Despite signs that employment and spending weakened in November, the Federal Reserve is likely to forge ahead with a quarter-point interest rate hike on Tuesday, its fifth in as many meetings. In addition, central bankers are expected to leave their policy statement largely intact, suggesting that more hikes could be on the way in 2005. Traders are almost fully pricing in a 25-basis-point move this week, which would leave the funds rate at 2.25%, up from 1% in June. The odds for a rate hike in February and March are also very high. "I don't see anything to throw them off the path of steady, measured increases," said Alexander Paris, an economist at Barrington Research. "Interest rates are probably still too low." With the economy growing at a respectable pace, Paris said there is no need for the stimulus that was put in place after the recession and terrorist attacks three years ago. Economists surveyed by Bloomberg News recently raised their estimates for fourth-quarter growth to 3.8% from 3.5%, citing a sharp decline in oil prices. Paris also noted that the falling dollar has become a growing concern. In November, Fed Chairman Alan Greenspan said that if foreign demand for U.S. assets wanes amid a burgeoning trade deficit, interest rates would have to rise to attract foreign capital, or the country would be forced to import less. Meanwhile, an article in The Wall Street Journal early this month suggested that some Fed officials are increasingly worried about inflation. Concerns center around high commodity prices, slowing productivity and the weak dollar, which raises import costs. Still, Bill Dudley, an economist at Goldman Sachs, doesn't expect the Fed to change its assessment that the "upside and downside risks" to inflation are "roughly equal."
"My view is that it is premature to expect a change in the balance-of-risks statement," he said. Indeed, inflation data have generally remained tame recently. In October, the core personal consumption expenditure index, the Fed's preferred measure of inflation, rose just 1.5% on a year-over-year basis.
If the Fed hints that it is concerned about prices, Dudley said, the odds of a 50-basis-point hike in February and March would increase "when there is no reason for the Fed to speed up at this point." "I expect that the Dec. 14 meeting instead will have more of the same: a 25-basis-point hike, a neutral balance of the risks as before, and the 'measured' phrase retained," he said. The central bank has said since May that policy accommodation can be removed "at a pace that is likely to be measured." In its last statement in early November, the Fed said output "appears to be growing at a moderate pace despite the rise in energy prices" and that "labor market conditions have improved." Economists say these two remarks could be tweaked, given the sharp decline in energy prices recently and disappointing jobs data. The Labor Department reported that just 112,000 new jobs were created in November. Meanwhile, planned layoffs remained above 100,000 for a third straight month, according to outplacement firm Challenger, Gray & Christmas. Job cuts rose 2.6% in November from the prior month and 5.1% from the same period a year ago. In addition, weekly unemployment claims have been trending up over the past two weeks. So far, the recent softening in the labor market seems to have offset any positive impact from the 23% decline in energy prices since late October. Consumer confidence deteriorated in November and the holiday shopping season has been sluggish so far. Economists say retail sales probably rose just 0.1% last month. If oil prices resume their upward trajectory, consumer spending could take an even greater hit in December. The National Weather Service is calling for below-normal temperatures in the eastern states from Dec. 14 to 18, which could result in higher demand for heating oil. Asha Bangalore, an economist at Northern Trust, said expansions that are three years old typically result in stronger job growth, and she worries that the outlook for the economy is worsening.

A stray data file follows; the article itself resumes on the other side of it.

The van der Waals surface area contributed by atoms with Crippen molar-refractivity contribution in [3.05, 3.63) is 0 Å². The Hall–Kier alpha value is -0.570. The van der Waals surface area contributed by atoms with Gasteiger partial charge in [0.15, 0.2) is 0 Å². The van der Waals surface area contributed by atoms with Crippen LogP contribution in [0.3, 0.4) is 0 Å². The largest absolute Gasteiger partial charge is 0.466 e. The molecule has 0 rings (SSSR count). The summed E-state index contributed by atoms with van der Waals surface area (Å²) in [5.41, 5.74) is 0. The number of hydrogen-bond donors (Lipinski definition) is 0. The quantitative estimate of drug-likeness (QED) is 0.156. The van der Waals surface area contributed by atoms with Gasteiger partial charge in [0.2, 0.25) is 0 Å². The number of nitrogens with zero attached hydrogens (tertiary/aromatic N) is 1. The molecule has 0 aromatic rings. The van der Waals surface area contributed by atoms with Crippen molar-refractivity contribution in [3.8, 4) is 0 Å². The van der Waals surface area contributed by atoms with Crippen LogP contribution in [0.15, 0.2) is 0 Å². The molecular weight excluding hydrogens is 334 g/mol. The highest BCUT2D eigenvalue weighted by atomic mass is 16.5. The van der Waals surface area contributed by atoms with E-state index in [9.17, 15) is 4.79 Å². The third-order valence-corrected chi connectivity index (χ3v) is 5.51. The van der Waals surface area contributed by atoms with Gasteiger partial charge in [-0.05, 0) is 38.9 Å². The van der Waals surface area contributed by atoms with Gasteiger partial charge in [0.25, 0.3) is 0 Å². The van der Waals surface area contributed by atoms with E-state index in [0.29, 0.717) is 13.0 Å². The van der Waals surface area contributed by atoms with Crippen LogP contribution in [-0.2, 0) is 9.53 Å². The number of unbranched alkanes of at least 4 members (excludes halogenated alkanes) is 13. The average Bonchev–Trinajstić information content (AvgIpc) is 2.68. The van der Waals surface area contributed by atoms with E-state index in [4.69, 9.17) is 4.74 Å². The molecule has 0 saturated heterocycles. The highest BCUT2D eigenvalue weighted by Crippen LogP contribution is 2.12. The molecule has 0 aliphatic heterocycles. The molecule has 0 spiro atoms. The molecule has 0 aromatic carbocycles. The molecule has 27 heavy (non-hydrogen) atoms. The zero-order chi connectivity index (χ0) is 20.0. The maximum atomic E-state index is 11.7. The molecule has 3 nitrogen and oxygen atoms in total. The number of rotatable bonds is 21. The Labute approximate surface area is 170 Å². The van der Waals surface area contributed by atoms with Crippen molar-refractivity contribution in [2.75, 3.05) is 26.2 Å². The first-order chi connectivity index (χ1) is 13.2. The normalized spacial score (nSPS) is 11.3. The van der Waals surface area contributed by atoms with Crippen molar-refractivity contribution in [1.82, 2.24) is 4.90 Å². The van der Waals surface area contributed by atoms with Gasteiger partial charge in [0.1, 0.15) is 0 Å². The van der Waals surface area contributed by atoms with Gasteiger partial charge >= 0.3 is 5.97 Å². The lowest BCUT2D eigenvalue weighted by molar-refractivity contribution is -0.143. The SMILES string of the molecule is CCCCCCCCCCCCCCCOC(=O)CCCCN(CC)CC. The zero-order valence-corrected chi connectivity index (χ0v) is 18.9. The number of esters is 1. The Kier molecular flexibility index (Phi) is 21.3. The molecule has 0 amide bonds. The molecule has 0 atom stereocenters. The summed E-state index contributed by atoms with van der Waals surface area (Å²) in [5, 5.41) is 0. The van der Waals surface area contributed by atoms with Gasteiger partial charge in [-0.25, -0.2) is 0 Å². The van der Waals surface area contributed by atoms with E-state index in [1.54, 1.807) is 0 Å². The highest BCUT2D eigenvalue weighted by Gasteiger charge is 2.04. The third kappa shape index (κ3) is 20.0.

The Conference Board's index of leading economic indicators has fallen for five straight months and the yield curve has been flattening out, suggesting slower growth ahead. "Net-net, the weight of evidence suggests that the economy is not on firm footing and that there is more than a whiff of softening of economic activity under way," she said, noting that car sales have decelerated for two straight months and that new orders for capital goods are "sagging." "This could persuade the Fed to pause after a December-meeting interest rate hike and wait for convincing evidence of economic strength before resuming further rate increases." Economists surveyed by the Blue Chip newsletter and by Bloomberg expect short-term rates to rise to between 3.25% and 3.5% by the end of 2005. But others say rates will peak at much lower levels. Indeed, Merrill Lynch thinks the December rate hike will be the last. "You need repeated doses of stimulus either in the form of price cuts in retail land or stepped up incentives/rebates in the auto sector to bring economic growth above potential on a sustained basis," the firm said in a research note. "If the Fed wants to deliver tightening, then the stimulus job is up to the bond market." The yield on the 10-year Treasury note has fallen 42 basis points to 4.16% since June 29, the day before the first rate hike.